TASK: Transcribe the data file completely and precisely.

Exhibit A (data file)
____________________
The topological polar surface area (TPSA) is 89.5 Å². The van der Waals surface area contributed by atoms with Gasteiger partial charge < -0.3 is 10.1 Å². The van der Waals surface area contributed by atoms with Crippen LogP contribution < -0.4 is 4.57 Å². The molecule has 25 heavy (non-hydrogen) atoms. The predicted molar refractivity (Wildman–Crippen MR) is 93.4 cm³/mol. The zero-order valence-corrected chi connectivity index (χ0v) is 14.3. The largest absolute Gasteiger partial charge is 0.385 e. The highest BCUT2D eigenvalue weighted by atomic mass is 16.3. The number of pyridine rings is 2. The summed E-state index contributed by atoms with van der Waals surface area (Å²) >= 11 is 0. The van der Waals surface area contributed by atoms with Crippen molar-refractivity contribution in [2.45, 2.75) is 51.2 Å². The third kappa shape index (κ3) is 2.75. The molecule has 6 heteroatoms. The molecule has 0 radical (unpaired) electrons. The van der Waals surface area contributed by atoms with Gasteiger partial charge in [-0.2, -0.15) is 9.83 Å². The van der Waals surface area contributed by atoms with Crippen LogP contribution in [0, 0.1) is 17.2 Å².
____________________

The topological polar surface area (TPSA) is 89.5 Å². The van der Waals surface area contributed by atoms with Gasteiger partial charge < -0.3 is 10.1 Å². The van der Waals surface area contributed by atoms with Crippen LogP contribution < -0.4 is 4.57 Å². The molecule has 25 heavy (non-hydrogen) atoms. The predicted molar refractivity (Wildman–Crippen MR) is 93.4 cm³/mol. The zero-order valence-corrected chi connectivity index (χ0v) is 14.3. The largest absolute Gasteiger partial charge is 0.385 e. The highest BCUT2D eigenvalue weighted by atomic mass is 16.3. The number of pyridine rings is 2. The summed E-state index contributed by atoms with van der Waals surface area (Å²) >= 11 is 0. The van der Waals surface area contributed by atoms with Crippen molar-refractivity contribution in [2.45, 2.75) is 51.2 Å². The third kappa shape index (κ3) is 2.75. The molecule has 6 heteroatoms. The molecule has 0 radical (unpaired) electrons. The van der Waals surface area contributed by atoms with Gasteiger partial charge in [-0.2, -0.15) is 9.83 Å². The van der Waals surface area contributed by atoms with Crippen LogP contribution in [0, 0.1) is 17.2 Å².